By Amaury de Crombrugghe
E-commerce has continued to grow and currently represents +/- 10% of the Belgian retail market. Global players, such as Amazon and Alibaba, are leading the pack and are able to present incredible figures, but profitability still remains an enormous challenge, mainly due to the cost of the last mile.
These changes in consumer habits are very real and visible changes that are evident in Belgium as well as the rest of Europe: On the one hand, fashionable brand margins are clearly under pressure; on the other hand, the turnover of physical, experience-oriented activities, such as those associated with cosmetic and parapharmacy-brands, has expanded, specific services, such as travel agencies, have received good scores, and F&B and leisure – if adapted to clients – are, indeed, “the new black” for shopping center owners. Results are under pressure for all of the parties involved: retailers, logistics partners, and shopping center owners. The US has been hit harder than Europe, but that does not mean that European shopping centers are a safe haven: Only the fittest survive, someone once said.
As a landlord, we aim to convert yesterday’s shopping centers into tomorrow’s retail places, where people come together to sense, connect, live, play, work, and, of course, shop. We believe that each shopping center has its own, preferably prime, location, clients, and identity. Knowing the customers and understanding and transferring this brand identity to the architecture, commercial mix, operational management, and marketing efforts is strategically important in order to succeed. One year after the opening of The Mint on the Rue Neuve in Brussels, the results of the retailers have confirmed these fundamentals.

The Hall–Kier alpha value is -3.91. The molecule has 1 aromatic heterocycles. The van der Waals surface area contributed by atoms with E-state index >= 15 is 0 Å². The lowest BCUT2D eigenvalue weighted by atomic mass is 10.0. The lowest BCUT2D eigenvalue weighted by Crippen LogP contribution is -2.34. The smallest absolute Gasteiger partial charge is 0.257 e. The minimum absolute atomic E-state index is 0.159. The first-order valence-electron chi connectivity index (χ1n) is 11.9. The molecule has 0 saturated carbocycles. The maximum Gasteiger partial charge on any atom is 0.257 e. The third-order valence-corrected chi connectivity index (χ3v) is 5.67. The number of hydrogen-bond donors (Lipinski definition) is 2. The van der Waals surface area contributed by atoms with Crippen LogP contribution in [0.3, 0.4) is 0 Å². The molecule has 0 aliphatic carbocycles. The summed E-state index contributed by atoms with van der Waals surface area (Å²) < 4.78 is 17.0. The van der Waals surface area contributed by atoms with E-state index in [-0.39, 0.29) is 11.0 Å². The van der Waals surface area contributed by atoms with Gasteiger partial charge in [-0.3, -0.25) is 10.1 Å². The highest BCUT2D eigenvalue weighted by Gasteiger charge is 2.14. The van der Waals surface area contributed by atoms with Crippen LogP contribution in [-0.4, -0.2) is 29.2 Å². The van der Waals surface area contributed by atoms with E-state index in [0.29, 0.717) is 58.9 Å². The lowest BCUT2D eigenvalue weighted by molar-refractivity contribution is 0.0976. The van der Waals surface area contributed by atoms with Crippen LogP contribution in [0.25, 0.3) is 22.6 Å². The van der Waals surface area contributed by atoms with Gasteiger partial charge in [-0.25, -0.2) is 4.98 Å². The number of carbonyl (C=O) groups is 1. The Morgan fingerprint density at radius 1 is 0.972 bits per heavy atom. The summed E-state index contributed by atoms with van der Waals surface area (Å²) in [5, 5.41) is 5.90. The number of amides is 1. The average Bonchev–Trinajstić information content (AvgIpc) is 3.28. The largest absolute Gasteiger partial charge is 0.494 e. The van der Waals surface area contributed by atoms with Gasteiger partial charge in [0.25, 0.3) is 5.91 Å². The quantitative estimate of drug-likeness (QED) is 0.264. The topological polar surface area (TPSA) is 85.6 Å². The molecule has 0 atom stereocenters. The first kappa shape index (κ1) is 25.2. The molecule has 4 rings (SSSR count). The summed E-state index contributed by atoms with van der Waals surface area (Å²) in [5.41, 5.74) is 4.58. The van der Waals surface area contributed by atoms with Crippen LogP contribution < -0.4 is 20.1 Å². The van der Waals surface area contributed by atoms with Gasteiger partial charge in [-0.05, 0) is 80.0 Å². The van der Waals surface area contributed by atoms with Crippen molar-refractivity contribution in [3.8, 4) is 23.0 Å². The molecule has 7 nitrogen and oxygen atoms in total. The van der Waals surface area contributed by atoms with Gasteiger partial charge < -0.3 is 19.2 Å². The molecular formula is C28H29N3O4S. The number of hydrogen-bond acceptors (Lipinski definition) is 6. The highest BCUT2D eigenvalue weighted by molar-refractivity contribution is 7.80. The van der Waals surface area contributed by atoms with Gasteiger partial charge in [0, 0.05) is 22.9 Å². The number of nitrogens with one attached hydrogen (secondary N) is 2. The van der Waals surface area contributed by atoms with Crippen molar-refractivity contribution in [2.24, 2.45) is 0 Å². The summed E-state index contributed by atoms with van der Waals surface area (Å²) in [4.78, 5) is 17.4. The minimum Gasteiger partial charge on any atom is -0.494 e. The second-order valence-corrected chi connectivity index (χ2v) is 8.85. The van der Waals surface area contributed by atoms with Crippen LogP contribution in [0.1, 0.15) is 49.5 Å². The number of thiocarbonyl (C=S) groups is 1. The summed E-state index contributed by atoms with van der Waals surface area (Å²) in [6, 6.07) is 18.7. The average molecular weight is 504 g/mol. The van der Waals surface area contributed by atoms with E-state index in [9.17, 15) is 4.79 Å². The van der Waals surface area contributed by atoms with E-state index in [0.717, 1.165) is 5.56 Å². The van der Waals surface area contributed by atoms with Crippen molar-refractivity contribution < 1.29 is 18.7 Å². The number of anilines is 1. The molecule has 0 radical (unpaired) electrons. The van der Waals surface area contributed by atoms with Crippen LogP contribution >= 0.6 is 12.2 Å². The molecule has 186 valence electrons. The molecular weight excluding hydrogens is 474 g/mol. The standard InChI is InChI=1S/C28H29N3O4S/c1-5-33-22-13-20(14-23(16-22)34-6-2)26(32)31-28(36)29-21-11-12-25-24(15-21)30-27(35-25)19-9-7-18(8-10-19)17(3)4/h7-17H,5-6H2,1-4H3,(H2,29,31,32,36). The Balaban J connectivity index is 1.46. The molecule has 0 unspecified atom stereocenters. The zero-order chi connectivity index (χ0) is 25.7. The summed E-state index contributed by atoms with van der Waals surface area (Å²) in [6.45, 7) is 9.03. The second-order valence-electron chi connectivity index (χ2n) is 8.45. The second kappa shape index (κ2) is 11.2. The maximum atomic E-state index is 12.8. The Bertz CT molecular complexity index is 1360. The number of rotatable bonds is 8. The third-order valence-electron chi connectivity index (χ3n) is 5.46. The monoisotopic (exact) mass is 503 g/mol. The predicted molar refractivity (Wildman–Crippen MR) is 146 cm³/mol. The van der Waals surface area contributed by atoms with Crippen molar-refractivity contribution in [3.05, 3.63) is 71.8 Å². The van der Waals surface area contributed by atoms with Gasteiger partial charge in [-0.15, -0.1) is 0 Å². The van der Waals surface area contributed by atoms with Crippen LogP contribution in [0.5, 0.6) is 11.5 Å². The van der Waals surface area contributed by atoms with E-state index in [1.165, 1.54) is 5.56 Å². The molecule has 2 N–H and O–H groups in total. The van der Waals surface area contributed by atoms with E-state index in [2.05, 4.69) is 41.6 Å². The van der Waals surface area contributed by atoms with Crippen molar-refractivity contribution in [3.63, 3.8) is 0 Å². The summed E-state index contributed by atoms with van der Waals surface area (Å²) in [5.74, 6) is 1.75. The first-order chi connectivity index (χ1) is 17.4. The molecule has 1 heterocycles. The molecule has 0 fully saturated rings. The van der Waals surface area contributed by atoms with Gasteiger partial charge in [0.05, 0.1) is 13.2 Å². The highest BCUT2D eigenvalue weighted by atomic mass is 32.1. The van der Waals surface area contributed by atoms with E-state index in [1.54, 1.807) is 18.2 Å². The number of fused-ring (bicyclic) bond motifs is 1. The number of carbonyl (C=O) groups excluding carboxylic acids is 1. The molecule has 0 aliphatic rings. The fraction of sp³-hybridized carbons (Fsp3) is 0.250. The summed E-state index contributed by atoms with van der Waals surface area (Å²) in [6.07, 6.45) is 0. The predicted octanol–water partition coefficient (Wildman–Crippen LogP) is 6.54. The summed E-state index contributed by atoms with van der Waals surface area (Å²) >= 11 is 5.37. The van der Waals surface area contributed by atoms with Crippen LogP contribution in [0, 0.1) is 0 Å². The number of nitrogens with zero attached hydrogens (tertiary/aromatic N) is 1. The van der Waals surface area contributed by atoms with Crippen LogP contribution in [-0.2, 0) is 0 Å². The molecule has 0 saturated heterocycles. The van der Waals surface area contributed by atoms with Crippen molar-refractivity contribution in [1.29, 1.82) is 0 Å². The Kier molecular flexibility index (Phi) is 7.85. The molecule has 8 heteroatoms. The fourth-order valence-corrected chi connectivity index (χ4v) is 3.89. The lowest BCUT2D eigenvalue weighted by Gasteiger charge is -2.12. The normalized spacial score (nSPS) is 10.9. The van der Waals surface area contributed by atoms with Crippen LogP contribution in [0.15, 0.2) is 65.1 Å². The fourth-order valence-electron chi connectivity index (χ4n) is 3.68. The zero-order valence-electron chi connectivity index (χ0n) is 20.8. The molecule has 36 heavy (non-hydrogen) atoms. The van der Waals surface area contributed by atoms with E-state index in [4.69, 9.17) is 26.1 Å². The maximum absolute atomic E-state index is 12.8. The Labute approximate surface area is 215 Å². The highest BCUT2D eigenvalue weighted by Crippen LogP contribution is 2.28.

We believe that the revamped City2, a shopping center with 100 stores on the Rue Neuve in Brussels, will be a success. It is being transformed via a more than 40-million-euro investment and is scheduled to re-open in the summer of 2019. In addition to its top-notch location, its urban, iconic, trendy, and convenient character stands out. The F&B offer will be significantly larger: 10 to 18 international kitchen concepts and 100 to 400 seats in the new food court. The commercialization is in line with (tight) market conditions and is right on schedule: Retailers are curious, but prudent. While they analyze opportunities from all angles and are strong negotiators, they are eager to secure space in the new City2.
The same is true for Westland Shopping, another prime shopping center, situated near the Brussels Ring, which currently offers 38,000 sq m and 120 stores to its mainly family-oriented public. With a strong track record, a demographically growing client zone, a permit for an additional 12,000 sq m of retail and leisure space, and a renovation program that fits Westland’s identity, we believe that the renovation will be the basis of Westland’s future successes.
Last but not least, we believe that retailers and landlords should, in this rapidly changing environment, act more as partners: They should not only negotiate rent conditions, but they should also interact and share knowledge and experiences in order to optimize and co-create the retail environment in which they both wish to be successful. AG Real Estate will continue to invest in this partnership and present new services to our retailers. We are looking forward to a collaborative 2019!